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Migration in Canada

About Migration in canada

Canada is a country of migrants. It has one of the highest rates of migration intensity of any country in the world (second only to Australia). In 2019, over three quarters of a million temporary residents and over a quarter of a million permanent residents arrived in Canada.

In recent years, migration patterns to Canada have changed rapidly. While permanent migration has remained remarkably steady, temporary migration has grown rapidly over the past decade. Particularly, temporary migration of foreign workers has quadrupled between 2000 and 2019, with a small dip in 2015.

Asian countries are the fastest growing senders of migrants to Canada, in particular from South Asia and South East Asia. Specifically, India (29%), China (12%), and the Philippines (4%) were the largest sources of origins for new migrants to Canada in 2019 and together provide over a third of all Canada’s incoming residents.

Globally, Canada’s international student programs are the largest driver for temporary migration to Canada accounting for 400,995 temporary residents in 2019. Further, the increase in temporary migrants to Canada is almost exclusively due to substantially rising numbers of international students coming from the low and middle income countries. India provides the most striking example, with a more than eighty-fold increase in international students between 2000 and 2019.

Within Canada, Ontario (44.2%),British Columbia (18.4%), and Quebec (14.0%) are the provinces receiving the most migrants, about 77% of all migrants to Canada. While differences in Temporary and Permanent migration to provinces and territories are largely insignificant for other provinces, large universities in Ontario, British Columbia, and Quebec may make these provinces primary destinations for large numbers of incoming international students.

How to use this data

Hover over country circles on the map to see the amount of permanent and temporary residents originating from that country. Circles are sized to reflect the amount of migrants originating from the selected year (by default 2016). Additionally, country circles are divided according to the portion of permanent (red) and temporary (blue) residents originating from that country.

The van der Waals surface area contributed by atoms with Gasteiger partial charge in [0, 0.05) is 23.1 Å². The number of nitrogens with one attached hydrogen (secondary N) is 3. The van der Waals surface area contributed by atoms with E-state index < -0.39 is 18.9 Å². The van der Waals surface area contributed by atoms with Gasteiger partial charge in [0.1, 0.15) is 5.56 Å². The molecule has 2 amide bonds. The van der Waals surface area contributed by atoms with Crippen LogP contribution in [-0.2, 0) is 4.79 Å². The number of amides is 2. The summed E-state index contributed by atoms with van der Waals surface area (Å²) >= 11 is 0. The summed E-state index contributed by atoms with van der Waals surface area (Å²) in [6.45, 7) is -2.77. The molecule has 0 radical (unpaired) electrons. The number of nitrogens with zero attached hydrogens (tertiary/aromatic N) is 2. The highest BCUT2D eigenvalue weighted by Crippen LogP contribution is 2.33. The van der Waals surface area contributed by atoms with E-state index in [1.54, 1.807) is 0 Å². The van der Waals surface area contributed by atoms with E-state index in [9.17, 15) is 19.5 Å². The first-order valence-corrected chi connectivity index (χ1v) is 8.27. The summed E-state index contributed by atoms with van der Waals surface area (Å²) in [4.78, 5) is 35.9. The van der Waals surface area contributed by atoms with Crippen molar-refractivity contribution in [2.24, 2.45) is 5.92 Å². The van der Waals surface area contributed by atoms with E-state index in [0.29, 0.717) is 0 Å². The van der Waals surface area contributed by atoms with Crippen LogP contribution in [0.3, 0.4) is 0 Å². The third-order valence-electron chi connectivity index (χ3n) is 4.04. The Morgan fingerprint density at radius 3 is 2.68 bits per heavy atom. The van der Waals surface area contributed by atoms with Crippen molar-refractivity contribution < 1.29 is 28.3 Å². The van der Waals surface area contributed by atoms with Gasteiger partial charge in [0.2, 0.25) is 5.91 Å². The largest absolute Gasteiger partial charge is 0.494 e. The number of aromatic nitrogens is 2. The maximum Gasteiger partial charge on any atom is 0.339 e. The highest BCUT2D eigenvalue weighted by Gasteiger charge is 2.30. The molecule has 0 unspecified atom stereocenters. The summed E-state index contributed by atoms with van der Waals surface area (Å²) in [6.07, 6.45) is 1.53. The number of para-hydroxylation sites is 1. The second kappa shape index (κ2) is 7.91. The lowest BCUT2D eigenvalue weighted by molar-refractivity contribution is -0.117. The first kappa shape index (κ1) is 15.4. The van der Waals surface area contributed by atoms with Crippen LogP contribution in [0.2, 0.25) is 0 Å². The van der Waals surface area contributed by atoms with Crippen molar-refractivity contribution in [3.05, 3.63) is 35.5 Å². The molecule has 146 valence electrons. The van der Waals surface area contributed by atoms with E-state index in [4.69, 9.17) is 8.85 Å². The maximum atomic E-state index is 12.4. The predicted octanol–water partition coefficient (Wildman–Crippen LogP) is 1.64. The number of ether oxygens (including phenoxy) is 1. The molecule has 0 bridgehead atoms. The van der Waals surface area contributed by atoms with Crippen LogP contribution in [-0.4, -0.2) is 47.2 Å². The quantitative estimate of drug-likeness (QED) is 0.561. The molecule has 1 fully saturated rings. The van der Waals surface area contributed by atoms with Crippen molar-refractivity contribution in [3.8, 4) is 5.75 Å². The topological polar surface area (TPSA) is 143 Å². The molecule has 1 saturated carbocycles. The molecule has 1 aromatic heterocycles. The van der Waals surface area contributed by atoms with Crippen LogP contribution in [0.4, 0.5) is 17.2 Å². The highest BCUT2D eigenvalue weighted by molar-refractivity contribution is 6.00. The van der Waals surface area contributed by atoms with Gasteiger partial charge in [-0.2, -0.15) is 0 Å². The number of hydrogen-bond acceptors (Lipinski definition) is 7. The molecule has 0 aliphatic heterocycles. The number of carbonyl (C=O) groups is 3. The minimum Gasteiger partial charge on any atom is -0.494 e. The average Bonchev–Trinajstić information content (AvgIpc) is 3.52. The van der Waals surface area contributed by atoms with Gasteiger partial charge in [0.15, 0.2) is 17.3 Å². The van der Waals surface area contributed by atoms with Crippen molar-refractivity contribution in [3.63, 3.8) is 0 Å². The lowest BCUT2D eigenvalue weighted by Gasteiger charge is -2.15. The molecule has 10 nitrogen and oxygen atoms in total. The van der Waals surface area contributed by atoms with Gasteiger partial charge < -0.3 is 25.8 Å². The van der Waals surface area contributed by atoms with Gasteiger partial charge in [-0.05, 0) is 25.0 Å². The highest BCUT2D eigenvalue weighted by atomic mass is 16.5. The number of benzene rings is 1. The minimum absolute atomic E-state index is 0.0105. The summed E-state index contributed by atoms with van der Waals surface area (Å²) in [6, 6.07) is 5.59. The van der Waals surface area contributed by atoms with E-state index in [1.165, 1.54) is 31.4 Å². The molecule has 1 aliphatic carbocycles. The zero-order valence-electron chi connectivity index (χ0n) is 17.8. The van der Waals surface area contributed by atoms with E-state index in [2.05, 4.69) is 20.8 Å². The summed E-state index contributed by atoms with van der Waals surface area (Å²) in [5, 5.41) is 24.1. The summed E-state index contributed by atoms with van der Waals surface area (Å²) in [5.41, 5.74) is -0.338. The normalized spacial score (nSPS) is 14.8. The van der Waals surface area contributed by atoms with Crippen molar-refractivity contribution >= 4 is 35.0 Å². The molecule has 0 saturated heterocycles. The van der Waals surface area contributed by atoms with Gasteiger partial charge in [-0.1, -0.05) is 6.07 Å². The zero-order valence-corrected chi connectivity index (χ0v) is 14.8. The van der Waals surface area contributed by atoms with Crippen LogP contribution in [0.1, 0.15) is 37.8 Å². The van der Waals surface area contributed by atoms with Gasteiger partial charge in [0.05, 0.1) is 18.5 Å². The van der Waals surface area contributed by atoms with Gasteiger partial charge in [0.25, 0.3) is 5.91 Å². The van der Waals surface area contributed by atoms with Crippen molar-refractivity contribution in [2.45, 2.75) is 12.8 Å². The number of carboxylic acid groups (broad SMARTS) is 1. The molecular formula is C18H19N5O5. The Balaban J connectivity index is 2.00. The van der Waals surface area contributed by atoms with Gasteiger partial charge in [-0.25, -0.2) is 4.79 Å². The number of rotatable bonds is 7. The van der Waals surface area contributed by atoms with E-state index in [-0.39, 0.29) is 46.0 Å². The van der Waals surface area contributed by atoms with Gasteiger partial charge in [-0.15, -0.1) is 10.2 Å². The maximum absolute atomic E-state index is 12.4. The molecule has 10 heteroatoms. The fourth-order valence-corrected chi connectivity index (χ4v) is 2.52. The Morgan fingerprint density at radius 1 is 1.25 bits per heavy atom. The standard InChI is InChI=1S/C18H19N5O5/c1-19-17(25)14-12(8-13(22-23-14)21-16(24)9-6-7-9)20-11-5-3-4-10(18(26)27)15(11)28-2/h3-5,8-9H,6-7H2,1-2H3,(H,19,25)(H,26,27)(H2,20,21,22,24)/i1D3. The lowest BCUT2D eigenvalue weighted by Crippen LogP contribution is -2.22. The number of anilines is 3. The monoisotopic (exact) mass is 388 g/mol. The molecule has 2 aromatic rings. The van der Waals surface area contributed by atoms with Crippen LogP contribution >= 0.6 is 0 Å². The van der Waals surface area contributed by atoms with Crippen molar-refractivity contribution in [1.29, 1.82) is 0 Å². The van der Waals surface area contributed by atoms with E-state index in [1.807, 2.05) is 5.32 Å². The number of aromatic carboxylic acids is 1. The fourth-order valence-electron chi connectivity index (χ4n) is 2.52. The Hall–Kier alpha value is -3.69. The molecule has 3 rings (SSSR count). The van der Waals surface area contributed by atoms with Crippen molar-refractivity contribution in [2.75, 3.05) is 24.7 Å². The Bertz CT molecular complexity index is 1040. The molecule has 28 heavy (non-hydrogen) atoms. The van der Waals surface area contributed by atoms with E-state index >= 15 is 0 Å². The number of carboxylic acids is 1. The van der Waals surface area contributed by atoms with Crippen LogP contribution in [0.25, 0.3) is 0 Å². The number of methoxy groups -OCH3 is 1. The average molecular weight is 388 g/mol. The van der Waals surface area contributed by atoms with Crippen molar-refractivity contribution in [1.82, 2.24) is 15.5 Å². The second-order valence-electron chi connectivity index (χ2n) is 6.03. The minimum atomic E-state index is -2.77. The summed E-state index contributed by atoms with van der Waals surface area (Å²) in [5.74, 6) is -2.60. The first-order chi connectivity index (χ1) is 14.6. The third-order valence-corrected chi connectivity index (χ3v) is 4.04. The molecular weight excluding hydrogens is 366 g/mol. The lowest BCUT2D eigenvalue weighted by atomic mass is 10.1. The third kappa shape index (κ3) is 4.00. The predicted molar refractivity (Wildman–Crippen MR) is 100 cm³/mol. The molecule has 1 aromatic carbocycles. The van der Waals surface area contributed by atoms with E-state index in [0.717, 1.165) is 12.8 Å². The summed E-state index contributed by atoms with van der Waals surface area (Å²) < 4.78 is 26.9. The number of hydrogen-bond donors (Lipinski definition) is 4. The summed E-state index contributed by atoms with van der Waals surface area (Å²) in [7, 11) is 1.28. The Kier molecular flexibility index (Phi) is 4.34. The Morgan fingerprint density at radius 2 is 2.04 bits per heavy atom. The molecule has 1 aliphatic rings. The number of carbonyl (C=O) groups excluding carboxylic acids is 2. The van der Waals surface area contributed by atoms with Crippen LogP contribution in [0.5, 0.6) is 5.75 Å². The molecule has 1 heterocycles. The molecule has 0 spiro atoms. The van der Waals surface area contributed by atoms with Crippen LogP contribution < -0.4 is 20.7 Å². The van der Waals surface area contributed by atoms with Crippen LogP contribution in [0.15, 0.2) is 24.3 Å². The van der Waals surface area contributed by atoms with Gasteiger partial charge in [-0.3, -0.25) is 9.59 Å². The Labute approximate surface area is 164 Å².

Use drop-down selectors to limit the data by ‘Country of Resident’, Migrant ‘Type,’ Migrant ‘Sub-Type,’ ‘Province/Territory of Settlement,’ origin ‘Region’, origin ‘Income Group,’ or change the ‘Year’ (2019 by default).

The right pane presents flows from countries according to province or territory of settlement. The bottom left pane gives a time series view of migration originating from selected countries (all by default). Lastly, the bottom right panel gives the time-series breakdown by migrant sub-type.

Clicking on a country on the map will present the time series line graph of migrants from that country, where they settled in the list pane, and the breakdown of migrant sub-types. Multiple countries can be selected at one time for comparison (no more than two at a time are recommended). Hold down Control + right click. Click again to deselect.

Test Format

SectionsParts and Number of QuestionsDurationTotal Score
ModulesAcademic & General Training
Listening40 Objective questions30 Min+10 Min to transfer the answers
Reading40 Objective questions3 passages – 60 Minutes
WritingGT : Task 1–Letter (150 Words) & Task 2- Essay (250
AC: Task 1–Report/Graph/Chart (150 Words) & Task 2- Essay (250 Words)
60 Minutes
Speaking11 to 14 Minutes of interview with a trained examiner
Part 1- Introduction,
Part 2-Cue Card
Part 3- General Discussion
Total Score:9 Bands
Available in two modules – Academic & General Training
Academic module evaluates English for academic purpose and General training
tests functional language for work
Four sub-tests: Listening, Reading, Writing & Speaking

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